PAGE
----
On Thursday, the United Kingdom announced plans to ban the Chinese-owned video app TikTok on government and corporate devices.
According to Cabinet Office minister Oliver Dowden, after a review by Britain’s cyber security professionals, it was “clear that some platforms may pose risks in accessing and using sensitive government data.”
Dowden added that apps collect vast user data, including contacts and location. He said that “data can be sensitive” on government devices.
“Security of sensitive government data must come first, so we are banning this app from government devices today. The minister said in a press release that the use of other data-extracting apps would be reviewed.
TikTok’s ban was effective immediately, according to Dowden, who emphasized that it was a precautionary measure.
He also confirmed that the ban would not extend to the personal devices of government employees. “It’s a proportional action based on a certain risk with the government device.”
Exemptions for using TikTok on government devices are being implemented where required for work purposes but “will only be granted on a case-by-case basis by the security team, with appropriate ministerial clearance and security mitigation in place”. said
The minister also said government devices could only access third-party apps on a pre-approved list.
There was disappointment in TikTok over the UK government’s decision, according to a company spokesperson.
There is no link between TikTok and the U.K.’s millions of users, as these bans reflect fundamental misunderstandings and result from broader geopolitical forces. “We will work together with the government to address any concerns, but the judge should be based on the information and treated equally with our competitors.”, a spokesperson said in an e-mail response.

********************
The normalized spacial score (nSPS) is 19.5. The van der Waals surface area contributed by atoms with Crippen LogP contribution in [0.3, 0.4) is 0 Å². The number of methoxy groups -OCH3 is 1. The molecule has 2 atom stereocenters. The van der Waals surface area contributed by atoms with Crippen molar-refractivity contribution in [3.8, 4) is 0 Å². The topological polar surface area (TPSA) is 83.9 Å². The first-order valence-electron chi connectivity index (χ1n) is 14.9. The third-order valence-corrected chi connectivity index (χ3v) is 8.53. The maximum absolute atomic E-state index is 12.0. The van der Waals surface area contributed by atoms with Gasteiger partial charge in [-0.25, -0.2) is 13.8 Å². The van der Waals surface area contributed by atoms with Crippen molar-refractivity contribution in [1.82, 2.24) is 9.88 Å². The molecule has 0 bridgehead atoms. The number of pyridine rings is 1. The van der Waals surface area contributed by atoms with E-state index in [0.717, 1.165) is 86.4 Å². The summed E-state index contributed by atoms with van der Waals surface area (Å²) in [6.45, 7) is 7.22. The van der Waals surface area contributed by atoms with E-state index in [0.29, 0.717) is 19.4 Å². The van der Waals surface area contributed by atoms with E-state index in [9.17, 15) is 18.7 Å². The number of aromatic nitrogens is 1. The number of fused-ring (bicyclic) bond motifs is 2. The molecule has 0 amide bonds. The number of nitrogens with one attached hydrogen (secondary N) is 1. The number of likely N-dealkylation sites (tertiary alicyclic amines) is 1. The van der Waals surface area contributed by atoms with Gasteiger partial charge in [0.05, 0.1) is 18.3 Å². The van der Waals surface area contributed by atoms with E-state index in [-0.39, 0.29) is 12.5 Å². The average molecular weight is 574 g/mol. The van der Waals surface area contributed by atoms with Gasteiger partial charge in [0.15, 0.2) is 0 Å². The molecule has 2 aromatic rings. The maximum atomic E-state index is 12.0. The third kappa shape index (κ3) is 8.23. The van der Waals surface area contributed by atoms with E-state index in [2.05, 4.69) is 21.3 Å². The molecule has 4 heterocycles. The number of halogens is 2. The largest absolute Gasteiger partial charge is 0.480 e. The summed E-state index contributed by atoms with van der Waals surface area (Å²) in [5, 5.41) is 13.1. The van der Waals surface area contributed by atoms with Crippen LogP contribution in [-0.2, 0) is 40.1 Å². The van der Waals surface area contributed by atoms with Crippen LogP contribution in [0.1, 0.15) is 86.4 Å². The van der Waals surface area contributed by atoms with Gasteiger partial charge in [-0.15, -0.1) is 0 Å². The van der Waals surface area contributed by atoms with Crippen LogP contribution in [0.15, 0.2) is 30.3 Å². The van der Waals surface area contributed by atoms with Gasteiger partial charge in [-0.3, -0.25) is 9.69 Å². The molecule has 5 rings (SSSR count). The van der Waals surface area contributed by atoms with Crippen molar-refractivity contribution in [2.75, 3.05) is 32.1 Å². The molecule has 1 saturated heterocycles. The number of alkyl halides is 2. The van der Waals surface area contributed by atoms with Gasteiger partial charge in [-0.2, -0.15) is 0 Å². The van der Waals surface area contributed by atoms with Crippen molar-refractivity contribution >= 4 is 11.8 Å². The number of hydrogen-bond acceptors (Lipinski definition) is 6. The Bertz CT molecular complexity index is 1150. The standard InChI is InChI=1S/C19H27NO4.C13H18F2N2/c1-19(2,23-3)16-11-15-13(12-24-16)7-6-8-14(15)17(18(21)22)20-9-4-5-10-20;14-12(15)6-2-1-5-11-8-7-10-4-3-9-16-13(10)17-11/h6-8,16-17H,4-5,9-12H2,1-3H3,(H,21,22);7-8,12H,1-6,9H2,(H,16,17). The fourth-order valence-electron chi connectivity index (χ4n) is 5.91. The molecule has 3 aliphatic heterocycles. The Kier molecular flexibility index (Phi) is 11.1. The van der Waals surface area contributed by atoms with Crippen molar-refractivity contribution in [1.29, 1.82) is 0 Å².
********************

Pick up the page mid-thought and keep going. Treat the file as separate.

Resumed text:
As part of our comprehensive plan to further protect European user data, we have migrated U.K. user data to our European data centres and tightened data access controls, including independent third-party oversight.
Britain’s action follows the same rules as the U.S. and the E.U. In a memo sent in February to government agencies, the White House urged them not to install TikTok on federal devices for 30 days. A ban has been imposed on TikTok installation on corporate and personal devices by the European Commission, the executive arm of the EU.
Washington lawmakers have repeatedly expressed concern that Beijing could end up in government hands and send American user data from TikTok to China.
TikTok has, on several occasions, highlighted its work to protect U.S. user data. Last year, the company unveiled “Project Texas” to “fully secure user data and U.S. national security interests.”
TikTok is working with U.S. firm Oracle to store all U.S. data in its cloud, which it says is by default to allay Washington’s fears.
Global pressure on TikTok is mounting. Faced with a U.S. ban on the app, the U.S. Committee on Foreign Investment in the United States has asked it to sell TikTok shares. Any ban would shut TikTok out of the vast U.S. market.